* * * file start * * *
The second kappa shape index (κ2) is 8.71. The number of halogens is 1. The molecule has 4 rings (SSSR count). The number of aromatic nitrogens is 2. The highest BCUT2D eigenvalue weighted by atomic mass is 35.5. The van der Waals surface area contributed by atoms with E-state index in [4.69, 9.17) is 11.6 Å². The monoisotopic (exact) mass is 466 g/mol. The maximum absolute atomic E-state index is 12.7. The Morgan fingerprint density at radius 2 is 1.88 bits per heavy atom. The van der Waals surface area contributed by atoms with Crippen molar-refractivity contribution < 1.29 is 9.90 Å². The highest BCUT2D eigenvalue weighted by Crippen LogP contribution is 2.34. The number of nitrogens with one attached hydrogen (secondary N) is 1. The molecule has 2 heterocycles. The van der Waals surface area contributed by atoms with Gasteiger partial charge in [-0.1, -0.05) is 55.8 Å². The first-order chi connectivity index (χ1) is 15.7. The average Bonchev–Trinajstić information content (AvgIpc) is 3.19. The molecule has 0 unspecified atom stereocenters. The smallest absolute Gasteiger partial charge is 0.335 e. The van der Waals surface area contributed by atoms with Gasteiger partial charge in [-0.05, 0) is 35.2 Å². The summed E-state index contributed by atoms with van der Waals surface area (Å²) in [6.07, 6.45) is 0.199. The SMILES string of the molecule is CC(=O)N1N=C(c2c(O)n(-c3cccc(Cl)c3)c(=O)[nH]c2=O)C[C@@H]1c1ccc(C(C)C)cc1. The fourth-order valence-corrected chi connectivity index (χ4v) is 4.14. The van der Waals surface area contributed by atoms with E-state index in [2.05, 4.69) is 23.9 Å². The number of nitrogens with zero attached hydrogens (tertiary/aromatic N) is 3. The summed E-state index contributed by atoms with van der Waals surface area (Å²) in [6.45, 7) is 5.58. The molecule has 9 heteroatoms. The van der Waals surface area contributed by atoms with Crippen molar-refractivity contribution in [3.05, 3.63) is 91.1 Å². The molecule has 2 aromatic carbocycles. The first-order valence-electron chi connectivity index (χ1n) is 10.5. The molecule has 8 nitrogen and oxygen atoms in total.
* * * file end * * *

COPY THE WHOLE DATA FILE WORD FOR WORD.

The second kappa shape index (κ2) is 8.71. The number of halogens is 1. The molecule has 4 rings (SSSR count). The number of aromatic nitrogens is 2. The highest BCUT2D eigenvalue weighted by atomic mass is 35.5. The van der Waals surface area contributed by atoms with E-state index in [4.69, 9.17) is 11.6 Å². The monoisotopic (exact) mass is 466 g/mol. The maximum absolute atomic E-state index is 12.7. The Morgan fingerprint density at radius 2 is 1.88 bits per heavy atom. The van der Waals surface area contributed by atoms with Crippen molar-refractivity contribution < 1.29 is 9.90 Å². The highest BCUT2D eigenvalue weighted by Crippen LogP contribution is 2.34. The number of nitrogens with one attached hydrogen (secondary N) is 1. The molecule has 2 heterocycles. The van der Waals surface area contributed by atoms with Gasteiger partial charge in [-0.1, -0.05) is 55.8 Å². The first-order chi connectivity index (χ1) is 15.7. The average Bonchev–Trinajstić information content (AvgIpc) is 3.19. The molecule has 0 unspecified atom stereocenters. The smallest absolute Gasteiger partial charge is 0.335 e. The van der Waals surface area contributed by atoms with Gasteiger partial charge in [-0.05, 0) is 35.2 Å². The summed E-state index contributed by atoms with van der Waals surface area (Å²) in [6.07, 6.45) is 0.199. The SMILES string of the molecule is CC(=O)N1N=C(c2c(O)n(-c3cccc(Cl)c3)c(=O)[nH]c2=O)C[C@@H]1c1ccc(C(C)C)cc1. The fourth-order valence-corrected chi connectivity index (χ4v) is 4.14. The van der Waals surface area contributed by atoms with E-state index in [2.05, 4.69) is 23.9 Å². The number of nitrogens with zero attached hydrogens (tertiary/aromatic N) is 3. The summed E-state index contributed by atoms with van der Waals surface area (Å²) in [6.45, 7) is 5.58. The molecule has 9 heteroatoms. The van der Waals surface area contributed by atoms with Crippen molar-refractivity contribution in [3.05, 3.63) is 91.1 Å². The molecule has 2 aromatic carbocycles. The first-order valence-electron chi connectivity index (χ1n) is 10.5. The molecule has 8 nitrogen and oxygen atoms in total.